A standard part of school life

Standardized testing the norm for high school students

Morgan Stewart

As students, we have been taking tests since the very early days of our educational journey. Some of these state-mandated tests include the IOWAS, the PSSAs, the Keystones, the CDTs, and some of us will voluntarily take or have taken the PSATs and the SATs to help better us in further education. Standardized tests have been a huge part of our school careers, because, each year, a majority of the teacher’s curriculum is based on what we will be tested on.

Eighth graders spend the most time on preparing for and taking these tests. Freedom Area eighth graders have to take the Writing, Reading, Science and Math PSSAs. Additionally, students taking Honors Algebra are required to take the Algebra Keystones. These spring exams require a lot of in class preparation.

“Math is hard this year, but [the teachers] are trying their best,” Eighth grader Leah McNear said when asked if she felt that her teachers were preparing her for these tests.

Geometry and Algebra II Keystones have also been in the works to possibly be added to this curriculum. These tests have been delayed until 2020 due to budget limitations.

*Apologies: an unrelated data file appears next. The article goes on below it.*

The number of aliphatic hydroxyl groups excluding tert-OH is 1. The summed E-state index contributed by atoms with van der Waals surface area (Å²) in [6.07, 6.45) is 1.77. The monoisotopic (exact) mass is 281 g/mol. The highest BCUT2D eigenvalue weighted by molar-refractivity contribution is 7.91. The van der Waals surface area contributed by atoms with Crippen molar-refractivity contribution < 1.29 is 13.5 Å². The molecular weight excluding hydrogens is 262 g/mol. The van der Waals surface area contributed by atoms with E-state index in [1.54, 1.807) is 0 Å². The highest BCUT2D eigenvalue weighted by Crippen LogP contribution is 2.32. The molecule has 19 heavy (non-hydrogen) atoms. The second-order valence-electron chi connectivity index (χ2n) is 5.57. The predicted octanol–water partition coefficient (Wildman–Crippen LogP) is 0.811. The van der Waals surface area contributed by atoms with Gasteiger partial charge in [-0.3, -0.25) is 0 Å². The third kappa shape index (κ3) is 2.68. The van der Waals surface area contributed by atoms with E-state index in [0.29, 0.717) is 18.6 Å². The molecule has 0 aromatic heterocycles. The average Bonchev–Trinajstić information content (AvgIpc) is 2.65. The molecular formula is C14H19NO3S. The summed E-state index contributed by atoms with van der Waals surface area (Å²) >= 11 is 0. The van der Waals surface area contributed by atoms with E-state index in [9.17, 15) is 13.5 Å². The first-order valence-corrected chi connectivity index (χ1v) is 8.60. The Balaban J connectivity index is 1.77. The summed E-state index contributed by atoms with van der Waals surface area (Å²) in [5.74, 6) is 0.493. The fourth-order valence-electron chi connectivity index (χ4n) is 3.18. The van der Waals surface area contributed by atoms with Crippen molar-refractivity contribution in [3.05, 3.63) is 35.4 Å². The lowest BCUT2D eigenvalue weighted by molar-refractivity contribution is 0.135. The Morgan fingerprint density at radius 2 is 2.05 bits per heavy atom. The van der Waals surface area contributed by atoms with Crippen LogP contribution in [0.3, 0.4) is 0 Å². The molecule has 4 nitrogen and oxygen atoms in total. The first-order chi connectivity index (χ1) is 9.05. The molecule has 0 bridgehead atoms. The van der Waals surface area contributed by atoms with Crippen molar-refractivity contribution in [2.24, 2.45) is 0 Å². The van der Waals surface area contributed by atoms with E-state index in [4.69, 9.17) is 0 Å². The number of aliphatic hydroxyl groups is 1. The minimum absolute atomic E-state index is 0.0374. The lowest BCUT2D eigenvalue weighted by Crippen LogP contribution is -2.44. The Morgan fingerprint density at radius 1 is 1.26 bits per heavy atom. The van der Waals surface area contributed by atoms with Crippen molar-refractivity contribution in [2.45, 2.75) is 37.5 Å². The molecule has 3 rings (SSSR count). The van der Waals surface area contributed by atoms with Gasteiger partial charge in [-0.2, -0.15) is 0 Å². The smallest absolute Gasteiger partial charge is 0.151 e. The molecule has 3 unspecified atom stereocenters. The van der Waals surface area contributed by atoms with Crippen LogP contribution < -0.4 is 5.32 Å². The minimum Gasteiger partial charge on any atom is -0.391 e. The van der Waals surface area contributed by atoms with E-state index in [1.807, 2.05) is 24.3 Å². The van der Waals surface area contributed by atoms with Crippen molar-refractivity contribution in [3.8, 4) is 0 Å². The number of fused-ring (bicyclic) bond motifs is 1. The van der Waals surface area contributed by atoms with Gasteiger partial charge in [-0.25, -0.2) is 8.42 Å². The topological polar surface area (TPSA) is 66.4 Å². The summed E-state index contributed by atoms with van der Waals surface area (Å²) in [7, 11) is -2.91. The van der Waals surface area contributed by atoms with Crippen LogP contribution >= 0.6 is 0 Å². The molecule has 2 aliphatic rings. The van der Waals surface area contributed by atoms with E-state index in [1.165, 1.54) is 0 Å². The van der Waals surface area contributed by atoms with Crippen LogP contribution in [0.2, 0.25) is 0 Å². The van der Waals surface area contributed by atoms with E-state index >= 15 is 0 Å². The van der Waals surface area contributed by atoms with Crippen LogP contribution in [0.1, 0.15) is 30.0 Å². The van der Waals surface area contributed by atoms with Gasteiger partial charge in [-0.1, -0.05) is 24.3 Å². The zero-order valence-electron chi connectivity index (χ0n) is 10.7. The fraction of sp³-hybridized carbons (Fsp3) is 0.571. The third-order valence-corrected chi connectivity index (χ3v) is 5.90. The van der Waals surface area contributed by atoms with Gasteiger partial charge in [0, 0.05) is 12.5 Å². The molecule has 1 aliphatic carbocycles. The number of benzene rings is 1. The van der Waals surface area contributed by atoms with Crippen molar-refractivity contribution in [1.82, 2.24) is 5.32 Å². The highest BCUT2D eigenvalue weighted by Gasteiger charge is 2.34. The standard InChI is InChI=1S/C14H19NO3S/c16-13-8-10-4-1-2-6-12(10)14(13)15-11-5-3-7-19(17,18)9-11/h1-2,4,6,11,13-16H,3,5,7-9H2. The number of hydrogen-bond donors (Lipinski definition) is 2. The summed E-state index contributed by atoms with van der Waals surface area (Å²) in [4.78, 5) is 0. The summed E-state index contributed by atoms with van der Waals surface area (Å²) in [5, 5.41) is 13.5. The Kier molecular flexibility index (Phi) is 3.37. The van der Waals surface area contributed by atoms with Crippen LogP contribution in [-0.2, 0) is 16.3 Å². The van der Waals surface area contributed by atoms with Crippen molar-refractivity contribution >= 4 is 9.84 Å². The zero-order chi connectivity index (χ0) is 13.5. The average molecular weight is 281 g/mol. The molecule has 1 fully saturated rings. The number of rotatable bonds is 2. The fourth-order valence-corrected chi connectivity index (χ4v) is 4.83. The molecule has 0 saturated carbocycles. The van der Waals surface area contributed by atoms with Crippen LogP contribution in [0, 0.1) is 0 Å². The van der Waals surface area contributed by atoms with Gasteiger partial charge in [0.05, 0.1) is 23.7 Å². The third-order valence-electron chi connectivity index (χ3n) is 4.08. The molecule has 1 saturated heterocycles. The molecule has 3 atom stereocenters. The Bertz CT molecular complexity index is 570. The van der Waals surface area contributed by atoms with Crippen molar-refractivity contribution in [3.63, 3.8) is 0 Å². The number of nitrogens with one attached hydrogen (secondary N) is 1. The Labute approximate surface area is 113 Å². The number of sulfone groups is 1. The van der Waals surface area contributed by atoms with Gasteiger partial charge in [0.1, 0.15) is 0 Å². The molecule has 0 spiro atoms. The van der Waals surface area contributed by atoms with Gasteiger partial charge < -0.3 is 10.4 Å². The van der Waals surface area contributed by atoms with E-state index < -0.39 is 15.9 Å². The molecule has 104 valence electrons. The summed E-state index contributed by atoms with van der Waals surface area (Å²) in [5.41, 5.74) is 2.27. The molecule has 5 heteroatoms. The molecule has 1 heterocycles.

“They actually field tested [the tests] and we had students here take field tests in Geometry and Algebra II around 2010 or 2011, a long time ago,” High school math teacher Mr. Edward Shephard said.

People are recently becoming more and more critical of standardized testing in general, and,also, there is skepticism if the new Keystones tests will even be used in schools.

“They will probably completely go away, given the new atmosphere people have concerning tests. More and more people are kind of against more and more testing so I think the momentum is going to be against them starting,” Shephard said. “If I had to bet money on them showing up or not showing up, I’d bet against Geometry or Algebra II Keystones ever happening.”

In the 2012-2013 school year, former high school principal Mr.Tim Dadich started on changing the breakdown of credits per class and the the graduation requirements. The Class of 2017 and younger have to pass the math, literature and biology Keystones in order to graduate. Before this change, passing the Keystones was not a graduation requirement. This, however, was a state implemented change that took effect for the 2013-2014 school year.